This is, however, clutching at straws in the hope of preserving something that feels like it should exist. For one, the attribution of free will and hence consciousness to particles introduces more scientific and philosophical puzzles than it intends to solve. Furthermore, the likely decoherence of quantum states in the brain means that the classical, deterministic picture may be more appropriate after all. Even if we employ Occam’s Razor, it seems far more likely that free will is a simple illusion, no different to our brain filling in the gaps created by the blind spot in our eye, than it is a fundamental rewriting of the physics that governs the rest of the universe.
Of course, science has been wrong before, and our universe is vastly more complicated than we realise, but perhaps we truly don’t have free will. When you start to genuinely investigate that possibility in your mind, you might even start to see these deterministic and random processes at work. Your thoughts, actions and intentions all appear without genuine control, being created only through the mechanics of your brain.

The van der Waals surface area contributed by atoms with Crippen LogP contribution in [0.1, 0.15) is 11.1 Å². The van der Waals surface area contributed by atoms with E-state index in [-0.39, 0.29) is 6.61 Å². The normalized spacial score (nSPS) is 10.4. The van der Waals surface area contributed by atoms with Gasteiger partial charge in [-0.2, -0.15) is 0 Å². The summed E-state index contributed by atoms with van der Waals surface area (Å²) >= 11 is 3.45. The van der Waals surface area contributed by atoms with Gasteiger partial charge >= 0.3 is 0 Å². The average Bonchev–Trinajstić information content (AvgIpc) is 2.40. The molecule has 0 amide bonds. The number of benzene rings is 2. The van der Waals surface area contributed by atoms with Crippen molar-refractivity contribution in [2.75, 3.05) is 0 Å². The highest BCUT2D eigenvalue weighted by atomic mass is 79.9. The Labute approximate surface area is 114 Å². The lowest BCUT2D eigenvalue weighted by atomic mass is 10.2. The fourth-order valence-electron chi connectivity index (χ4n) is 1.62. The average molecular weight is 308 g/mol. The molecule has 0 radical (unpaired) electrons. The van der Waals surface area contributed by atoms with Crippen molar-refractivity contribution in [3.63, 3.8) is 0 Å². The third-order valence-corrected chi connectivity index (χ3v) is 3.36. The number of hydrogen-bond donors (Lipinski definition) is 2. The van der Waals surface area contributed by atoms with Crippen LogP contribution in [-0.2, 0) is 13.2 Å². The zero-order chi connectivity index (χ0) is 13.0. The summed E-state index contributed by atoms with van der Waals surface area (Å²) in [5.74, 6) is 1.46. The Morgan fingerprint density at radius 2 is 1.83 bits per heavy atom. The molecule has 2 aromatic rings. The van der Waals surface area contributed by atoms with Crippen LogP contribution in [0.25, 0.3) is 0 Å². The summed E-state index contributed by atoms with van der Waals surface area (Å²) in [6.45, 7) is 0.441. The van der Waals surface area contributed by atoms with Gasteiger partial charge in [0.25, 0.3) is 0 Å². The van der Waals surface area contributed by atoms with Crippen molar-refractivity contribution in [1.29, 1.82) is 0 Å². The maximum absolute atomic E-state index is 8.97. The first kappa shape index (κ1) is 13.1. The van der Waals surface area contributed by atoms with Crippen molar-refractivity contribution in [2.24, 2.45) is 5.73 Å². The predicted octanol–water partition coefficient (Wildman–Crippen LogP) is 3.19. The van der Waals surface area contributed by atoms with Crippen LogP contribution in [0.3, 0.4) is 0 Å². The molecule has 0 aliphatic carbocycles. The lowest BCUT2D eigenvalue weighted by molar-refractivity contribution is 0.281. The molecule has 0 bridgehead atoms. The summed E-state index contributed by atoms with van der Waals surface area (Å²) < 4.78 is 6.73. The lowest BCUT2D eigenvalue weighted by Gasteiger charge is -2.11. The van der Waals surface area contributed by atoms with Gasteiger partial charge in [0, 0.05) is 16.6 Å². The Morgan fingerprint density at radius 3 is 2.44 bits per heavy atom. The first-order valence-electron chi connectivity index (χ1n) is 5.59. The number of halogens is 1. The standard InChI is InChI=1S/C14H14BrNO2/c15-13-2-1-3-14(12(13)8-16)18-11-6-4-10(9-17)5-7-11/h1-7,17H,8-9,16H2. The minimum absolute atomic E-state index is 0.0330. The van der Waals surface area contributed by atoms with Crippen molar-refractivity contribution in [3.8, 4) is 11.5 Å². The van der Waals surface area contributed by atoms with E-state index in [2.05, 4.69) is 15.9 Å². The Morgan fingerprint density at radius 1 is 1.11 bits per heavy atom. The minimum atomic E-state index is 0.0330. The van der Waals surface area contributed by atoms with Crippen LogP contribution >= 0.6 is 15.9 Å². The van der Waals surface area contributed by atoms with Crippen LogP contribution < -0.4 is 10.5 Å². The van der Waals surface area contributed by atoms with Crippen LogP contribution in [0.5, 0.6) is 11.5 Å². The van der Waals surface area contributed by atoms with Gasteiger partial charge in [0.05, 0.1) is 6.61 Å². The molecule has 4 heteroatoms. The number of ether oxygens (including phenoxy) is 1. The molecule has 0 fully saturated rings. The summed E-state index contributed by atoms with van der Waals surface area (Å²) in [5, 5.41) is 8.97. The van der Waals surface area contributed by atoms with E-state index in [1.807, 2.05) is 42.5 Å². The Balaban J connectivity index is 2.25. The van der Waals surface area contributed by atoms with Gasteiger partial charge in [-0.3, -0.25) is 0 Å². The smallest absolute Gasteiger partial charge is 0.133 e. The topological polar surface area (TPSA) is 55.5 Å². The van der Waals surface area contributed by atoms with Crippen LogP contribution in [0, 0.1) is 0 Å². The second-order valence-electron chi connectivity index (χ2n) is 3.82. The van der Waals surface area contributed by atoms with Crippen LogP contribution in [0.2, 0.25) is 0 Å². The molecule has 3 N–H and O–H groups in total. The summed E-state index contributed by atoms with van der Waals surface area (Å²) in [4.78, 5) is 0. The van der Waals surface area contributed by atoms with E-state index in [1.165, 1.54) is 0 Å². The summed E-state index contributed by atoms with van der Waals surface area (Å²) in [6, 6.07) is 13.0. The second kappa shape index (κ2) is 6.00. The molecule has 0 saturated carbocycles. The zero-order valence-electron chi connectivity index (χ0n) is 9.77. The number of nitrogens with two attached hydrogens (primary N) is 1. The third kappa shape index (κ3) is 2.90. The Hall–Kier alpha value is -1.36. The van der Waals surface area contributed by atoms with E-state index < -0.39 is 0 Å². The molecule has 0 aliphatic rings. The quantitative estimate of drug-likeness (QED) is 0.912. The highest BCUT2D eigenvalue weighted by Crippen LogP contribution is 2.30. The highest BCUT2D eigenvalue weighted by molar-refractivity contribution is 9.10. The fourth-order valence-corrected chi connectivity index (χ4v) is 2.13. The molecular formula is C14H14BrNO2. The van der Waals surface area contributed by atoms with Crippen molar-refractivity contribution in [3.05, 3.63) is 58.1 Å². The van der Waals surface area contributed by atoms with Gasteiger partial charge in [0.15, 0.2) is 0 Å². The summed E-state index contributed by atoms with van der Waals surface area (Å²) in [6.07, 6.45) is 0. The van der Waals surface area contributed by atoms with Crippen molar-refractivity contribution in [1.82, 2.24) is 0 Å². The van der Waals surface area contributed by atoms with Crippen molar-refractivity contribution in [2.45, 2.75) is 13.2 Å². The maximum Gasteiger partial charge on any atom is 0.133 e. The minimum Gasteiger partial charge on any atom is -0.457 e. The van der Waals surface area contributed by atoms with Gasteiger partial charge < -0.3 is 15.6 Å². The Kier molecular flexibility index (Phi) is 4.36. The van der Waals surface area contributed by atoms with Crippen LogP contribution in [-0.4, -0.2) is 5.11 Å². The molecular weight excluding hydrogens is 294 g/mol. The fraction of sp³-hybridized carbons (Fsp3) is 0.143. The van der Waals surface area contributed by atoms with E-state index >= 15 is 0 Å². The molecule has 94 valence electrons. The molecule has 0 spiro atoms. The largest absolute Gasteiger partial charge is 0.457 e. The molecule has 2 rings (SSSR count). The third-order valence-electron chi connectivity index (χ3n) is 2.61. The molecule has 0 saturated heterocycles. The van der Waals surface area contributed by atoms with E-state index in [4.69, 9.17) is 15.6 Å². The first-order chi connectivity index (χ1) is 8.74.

So what if we don’t have free will? It’s easy to find ourselves powerless to change the course of our lives. But perhaps another viewpoint is to realise we’re all just actresses and actors. Everything we do is a pre-determined performance, with the lines written by nature and Laplace’s Demon sitting in the front row of the theatre. We can still experience the show too, seeing everything for the first time, but we don’t get to change the story.
You might disagree and maintain that we do have free will, which is completely fine. That’s just how the story was written and the role you were always meant to play. After all, it’s not like you have a choice.